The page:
- Target service by geography: Increase flexibility for service rollouts to a particular geography or customer by downloading the necessary software only to applicable servers.
Communications service providers have stringent timing constraints for their mission-critical applications and services such as voice, video, and charging. In many cases, open source software components must be enhanced in order to satisfy the associated real-time requirements. Consequently, Intel® and Wind River® have been working to improve the performance of network functions running in virtualized SDN and NFV environments.
Wind River Open Virtualization, based on Wind River Linux, provides performance enhancements, management extensions, and application services through open components. Adopting the Yocto Project as its core foundation, Wind River Linux is a carrier grade, turnkey operating system that delivers all of the technologies essential to building a powerful, flexible, responsive, stable, and secure platform.
Figure 2 shows Open Virtualization running with the guest and Wind River Linux host installations. Since performance is a critical requirement, Open Virtualization delivers the following:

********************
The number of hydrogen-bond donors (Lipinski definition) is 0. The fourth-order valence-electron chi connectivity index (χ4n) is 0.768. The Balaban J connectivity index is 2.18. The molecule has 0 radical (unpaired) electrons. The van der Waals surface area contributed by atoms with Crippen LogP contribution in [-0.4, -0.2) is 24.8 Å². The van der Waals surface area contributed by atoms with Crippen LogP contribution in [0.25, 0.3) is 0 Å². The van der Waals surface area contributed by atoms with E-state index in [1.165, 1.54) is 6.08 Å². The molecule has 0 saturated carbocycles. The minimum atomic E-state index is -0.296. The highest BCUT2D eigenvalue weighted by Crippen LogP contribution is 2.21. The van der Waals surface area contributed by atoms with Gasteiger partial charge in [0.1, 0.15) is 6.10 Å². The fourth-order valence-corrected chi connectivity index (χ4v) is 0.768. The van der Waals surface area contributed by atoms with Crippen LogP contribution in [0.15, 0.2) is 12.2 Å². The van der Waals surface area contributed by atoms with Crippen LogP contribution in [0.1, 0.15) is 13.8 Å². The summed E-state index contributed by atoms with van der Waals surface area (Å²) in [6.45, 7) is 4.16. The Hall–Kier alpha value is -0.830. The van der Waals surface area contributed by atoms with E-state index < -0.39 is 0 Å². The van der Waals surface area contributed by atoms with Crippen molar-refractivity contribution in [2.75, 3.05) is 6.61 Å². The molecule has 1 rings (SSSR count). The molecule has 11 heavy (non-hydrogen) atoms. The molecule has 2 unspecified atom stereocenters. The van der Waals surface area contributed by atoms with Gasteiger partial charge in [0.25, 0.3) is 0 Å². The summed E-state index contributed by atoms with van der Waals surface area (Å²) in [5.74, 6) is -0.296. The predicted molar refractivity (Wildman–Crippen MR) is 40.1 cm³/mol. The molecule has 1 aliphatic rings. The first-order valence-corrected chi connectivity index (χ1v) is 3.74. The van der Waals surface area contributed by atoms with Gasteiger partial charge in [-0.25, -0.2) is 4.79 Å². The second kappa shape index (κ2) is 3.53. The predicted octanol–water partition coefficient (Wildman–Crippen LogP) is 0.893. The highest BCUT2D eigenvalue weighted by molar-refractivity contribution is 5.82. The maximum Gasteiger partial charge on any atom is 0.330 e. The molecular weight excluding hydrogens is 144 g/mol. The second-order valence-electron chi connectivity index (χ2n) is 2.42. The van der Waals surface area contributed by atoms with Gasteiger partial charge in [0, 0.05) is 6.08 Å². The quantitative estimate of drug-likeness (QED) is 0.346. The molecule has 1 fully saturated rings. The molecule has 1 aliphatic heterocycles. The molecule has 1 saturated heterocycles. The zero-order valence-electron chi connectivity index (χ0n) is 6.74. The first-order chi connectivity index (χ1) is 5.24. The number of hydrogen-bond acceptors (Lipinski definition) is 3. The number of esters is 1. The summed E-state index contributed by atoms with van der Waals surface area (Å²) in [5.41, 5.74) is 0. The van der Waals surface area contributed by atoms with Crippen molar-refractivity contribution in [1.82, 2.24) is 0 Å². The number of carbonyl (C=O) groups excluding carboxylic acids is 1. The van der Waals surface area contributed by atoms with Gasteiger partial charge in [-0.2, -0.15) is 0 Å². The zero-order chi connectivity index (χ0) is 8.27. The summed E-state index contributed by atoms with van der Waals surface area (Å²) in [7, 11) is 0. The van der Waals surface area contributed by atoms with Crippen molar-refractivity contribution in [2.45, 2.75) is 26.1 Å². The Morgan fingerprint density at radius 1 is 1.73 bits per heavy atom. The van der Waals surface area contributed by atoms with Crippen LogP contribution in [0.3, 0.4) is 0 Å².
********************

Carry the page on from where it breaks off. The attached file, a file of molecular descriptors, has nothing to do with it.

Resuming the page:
- Real-time performance in the kernel
- Near-native application performance
- Ultra-low latency virtualization
Wind River Open Virtualization integrates a range of technologies and techniques to deliver adaptive performance, interrupt delivery streamlining and management, system partitioning and tuning, and security management.
- Near-native performance: Open Virtualization achieves near-real-time performance in SDN and NFV environments when it is necessary to minimize the interrupt latency and the overhead. Traditionally, a major source of performance loss is from VM enters and exits, which typically occur when the virtual machine monitor (VMM) must service an interrupt or handle a special event. Wind River has reduced the typical interrupt latency from between 300 and 700 μS to sub-20 μS, thus achieving near-native (i.e., similar to non-virtualized) performance in a virtualized environment.
- Guest isolation: Open Virtualization provides a high-priority guest with isolation so it can run uninterrupted and have preferential access to the hardware platform (CPU, memory, I/O devices, etc.).
- Virtual interrupt delivery: Open Virtualization enables the VMM to inject a virtual interrupt into a guest in place of an external interrupt, greatly reducing the VM enter/exit and VM-to-VM communication overhead.